SYDNEY (Reuters) – Australia’s prime minister and top colleagues campaigned over the weekend to block a bid to allow asylum seekers in offshore camps to come to Australia for medical treatment, saying tough rules on migrants should not be eased.
FILE PHOTO: The new Australian Prime Minister Scott Morrison attends a news conference in Canberra, Australia August 24, 2018. REUTERS/David Gray
Under Australia’s immigration policy, asylum seekers intercepted at sea are sent to camps in Papua New Guinea (PNG) and Nauru, and they cannot set foot in Australia, even if they are found to be refugees.
Opponents of the policy have introduced a bill to amend the Migration Act to enable the temporary transfer of “transitory persons” from PNG or Nauru to Australia for medical assessment.
The Australian Medical Association (AMA) has voiced its support for the bill, but the government fears it would open a loophole that asylum-seekers could exploit.
“We cannot have Australia’s borders determined by panels of medical professionals,” Prime Minister Scott Morrison told a news conference on Saturday.
Defence Minister Christopher Pyne and Immigration Minister David Coleman also voiced their opposition to the bill.
Pyne said the government would be forced to reopen a detention center on remote Christmas Island, at a cost of A$1.4 billion ($992.32 million), if the bill passed as almost all the 1,000 asylum-seekers in PNG and Nauru would come to Australia for medical assessment.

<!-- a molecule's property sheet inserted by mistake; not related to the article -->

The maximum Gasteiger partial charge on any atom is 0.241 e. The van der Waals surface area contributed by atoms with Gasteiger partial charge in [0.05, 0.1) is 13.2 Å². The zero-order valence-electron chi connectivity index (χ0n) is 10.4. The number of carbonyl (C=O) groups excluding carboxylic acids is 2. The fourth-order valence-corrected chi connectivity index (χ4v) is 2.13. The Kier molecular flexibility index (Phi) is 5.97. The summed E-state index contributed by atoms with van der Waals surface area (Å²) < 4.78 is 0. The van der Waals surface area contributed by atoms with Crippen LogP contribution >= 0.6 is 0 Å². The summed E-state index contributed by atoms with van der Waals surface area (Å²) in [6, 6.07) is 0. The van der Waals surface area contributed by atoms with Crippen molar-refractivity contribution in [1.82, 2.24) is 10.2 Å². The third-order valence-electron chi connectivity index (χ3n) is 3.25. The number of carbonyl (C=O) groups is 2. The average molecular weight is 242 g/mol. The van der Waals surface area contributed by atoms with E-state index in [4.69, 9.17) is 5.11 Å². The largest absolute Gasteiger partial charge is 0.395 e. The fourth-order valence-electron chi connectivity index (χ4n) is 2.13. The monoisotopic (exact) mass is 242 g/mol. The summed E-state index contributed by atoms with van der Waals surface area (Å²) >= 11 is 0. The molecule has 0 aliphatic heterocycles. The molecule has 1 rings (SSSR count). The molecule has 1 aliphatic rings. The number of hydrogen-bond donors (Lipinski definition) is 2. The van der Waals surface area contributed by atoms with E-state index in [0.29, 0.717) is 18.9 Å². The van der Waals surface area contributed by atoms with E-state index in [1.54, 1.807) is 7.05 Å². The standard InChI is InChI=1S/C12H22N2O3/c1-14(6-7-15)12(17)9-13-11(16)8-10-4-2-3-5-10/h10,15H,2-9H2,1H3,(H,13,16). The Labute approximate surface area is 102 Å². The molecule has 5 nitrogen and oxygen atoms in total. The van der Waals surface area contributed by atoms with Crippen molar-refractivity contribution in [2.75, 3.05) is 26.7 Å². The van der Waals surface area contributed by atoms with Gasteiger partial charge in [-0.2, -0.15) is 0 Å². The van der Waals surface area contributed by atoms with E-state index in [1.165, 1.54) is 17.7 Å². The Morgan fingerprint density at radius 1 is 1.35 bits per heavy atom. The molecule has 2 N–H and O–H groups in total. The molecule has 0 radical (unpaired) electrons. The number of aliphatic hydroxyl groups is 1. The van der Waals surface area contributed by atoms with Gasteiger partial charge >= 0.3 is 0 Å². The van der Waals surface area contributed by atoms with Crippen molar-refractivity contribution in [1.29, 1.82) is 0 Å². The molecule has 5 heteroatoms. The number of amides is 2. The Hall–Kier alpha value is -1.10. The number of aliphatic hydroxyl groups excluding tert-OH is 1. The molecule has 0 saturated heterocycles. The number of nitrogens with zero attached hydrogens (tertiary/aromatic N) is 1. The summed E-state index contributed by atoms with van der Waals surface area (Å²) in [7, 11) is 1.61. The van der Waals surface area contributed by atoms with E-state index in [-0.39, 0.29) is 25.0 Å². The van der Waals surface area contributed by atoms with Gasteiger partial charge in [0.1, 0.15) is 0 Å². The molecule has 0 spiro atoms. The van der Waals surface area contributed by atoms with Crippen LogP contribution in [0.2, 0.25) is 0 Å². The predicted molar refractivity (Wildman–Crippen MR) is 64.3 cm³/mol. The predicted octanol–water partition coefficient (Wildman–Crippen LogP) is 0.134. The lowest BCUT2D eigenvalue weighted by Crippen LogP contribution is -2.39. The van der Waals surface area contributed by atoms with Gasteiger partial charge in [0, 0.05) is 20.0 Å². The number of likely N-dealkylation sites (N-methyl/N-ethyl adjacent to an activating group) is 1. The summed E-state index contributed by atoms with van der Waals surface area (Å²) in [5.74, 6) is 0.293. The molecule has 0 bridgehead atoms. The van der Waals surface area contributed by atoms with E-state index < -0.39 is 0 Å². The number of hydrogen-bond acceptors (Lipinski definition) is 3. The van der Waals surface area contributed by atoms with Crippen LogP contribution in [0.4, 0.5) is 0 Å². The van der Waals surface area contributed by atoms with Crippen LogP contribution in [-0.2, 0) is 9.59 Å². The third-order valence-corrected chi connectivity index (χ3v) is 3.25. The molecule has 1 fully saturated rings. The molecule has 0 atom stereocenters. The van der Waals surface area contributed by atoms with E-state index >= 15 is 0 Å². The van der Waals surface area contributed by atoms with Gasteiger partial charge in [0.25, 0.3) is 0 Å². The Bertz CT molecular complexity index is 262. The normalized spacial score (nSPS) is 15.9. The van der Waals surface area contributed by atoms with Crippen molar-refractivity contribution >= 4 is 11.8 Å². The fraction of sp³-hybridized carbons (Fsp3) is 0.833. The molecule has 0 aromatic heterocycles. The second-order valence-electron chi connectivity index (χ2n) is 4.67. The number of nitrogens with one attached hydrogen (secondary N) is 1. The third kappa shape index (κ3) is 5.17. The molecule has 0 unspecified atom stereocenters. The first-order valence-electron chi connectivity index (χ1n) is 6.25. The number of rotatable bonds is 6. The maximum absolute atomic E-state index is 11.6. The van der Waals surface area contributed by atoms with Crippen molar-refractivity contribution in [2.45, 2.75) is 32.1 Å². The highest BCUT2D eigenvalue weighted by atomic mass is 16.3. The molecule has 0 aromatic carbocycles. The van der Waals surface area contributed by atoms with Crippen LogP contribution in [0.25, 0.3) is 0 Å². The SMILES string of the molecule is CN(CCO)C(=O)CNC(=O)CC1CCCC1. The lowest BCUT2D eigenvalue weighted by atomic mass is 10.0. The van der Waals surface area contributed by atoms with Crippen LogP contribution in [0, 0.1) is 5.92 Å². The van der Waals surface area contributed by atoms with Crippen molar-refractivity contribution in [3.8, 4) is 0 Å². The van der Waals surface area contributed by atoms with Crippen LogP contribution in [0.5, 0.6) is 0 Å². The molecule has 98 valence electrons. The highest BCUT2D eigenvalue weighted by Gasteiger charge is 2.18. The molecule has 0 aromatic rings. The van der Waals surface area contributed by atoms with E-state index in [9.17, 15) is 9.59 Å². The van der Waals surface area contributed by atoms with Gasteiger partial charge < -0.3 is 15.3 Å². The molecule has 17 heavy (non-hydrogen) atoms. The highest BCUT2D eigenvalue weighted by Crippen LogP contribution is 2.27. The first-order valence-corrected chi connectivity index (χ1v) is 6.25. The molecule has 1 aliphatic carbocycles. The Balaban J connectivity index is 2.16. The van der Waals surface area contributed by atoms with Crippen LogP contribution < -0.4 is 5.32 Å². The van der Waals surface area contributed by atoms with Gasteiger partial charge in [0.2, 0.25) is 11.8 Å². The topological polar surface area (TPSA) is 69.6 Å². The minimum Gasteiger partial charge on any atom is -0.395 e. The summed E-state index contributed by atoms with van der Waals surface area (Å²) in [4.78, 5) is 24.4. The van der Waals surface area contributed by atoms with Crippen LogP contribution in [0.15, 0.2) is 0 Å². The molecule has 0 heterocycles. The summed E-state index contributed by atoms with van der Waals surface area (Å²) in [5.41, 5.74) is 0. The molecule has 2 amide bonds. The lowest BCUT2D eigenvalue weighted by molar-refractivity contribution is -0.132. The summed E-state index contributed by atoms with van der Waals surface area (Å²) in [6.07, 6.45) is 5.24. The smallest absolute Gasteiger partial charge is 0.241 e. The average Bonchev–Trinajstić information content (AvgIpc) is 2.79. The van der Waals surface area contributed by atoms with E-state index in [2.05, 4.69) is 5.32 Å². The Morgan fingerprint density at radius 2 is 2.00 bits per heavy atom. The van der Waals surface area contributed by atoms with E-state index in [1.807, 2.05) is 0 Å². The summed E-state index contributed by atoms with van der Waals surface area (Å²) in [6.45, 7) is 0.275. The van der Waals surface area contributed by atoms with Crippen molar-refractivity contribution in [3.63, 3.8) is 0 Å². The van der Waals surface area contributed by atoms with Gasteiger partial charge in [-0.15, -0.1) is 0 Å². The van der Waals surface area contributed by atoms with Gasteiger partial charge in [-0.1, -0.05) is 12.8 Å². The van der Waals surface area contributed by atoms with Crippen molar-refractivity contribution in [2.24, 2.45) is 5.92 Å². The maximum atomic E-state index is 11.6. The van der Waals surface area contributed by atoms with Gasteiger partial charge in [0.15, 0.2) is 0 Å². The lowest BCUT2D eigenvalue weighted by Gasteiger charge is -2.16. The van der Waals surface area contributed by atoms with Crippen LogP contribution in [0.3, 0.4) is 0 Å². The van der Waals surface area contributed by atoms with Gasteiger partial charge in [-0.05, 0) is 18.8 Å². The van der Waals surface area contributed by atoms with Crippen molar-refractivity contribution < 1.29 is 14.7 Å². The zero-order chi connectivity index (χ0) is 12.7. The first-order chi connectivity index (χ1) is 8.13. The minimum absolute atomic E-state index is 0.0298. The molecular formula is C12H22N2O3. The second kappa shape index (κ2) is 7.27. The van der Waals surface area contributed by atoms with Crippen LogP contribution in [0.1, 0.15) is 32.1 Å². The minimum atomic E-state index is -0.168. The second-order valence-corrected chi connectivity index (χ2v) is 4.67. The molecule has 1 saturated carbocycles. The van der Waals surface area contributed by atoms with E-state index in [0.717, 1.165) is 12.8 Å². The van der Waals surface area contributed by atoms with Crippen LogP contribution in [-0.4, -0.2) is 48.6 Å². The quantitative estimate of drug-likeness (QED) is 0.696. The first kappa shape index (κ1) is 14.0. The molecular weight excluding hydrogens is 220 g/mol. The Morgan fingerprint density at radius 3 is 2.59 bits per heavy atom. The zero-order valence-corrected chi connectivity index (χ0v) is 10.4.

“They’ll be coming to Australia one way or the other saying that they have a need to because of ill-health,” Pyne said in an ABC television interview on Sunday.
Coleman said the change would bring a return of the days when thousands of asylum-seekers traveled to Indonesia and then paid smugglers to take them on to Australia by boat.
Many drowned when their boats ran into trouble.
“We are talking about a catastrophic failure under the previous government where 1,200 people drowned at sea, where 50,000 people arrived and 8,000 children were forcibly placed into detention,” he said in a Sky News interview.
AMA President Tony Bartone said in an emailed statement to Reuters the government should set up “appropriate mechanisms” to allow the temporary transfer to Australia “for those in need of urgent care”.
Parliament could vote on the amendment when it resumes on Tuesday. The ruling coalition could lose the vote as it is clinging to power with the support of seven independents.
The government is battling to improve its popularity ahead of a general election that must be held by May.
Reporting by Alison Bevege; Editing by Robert Birsel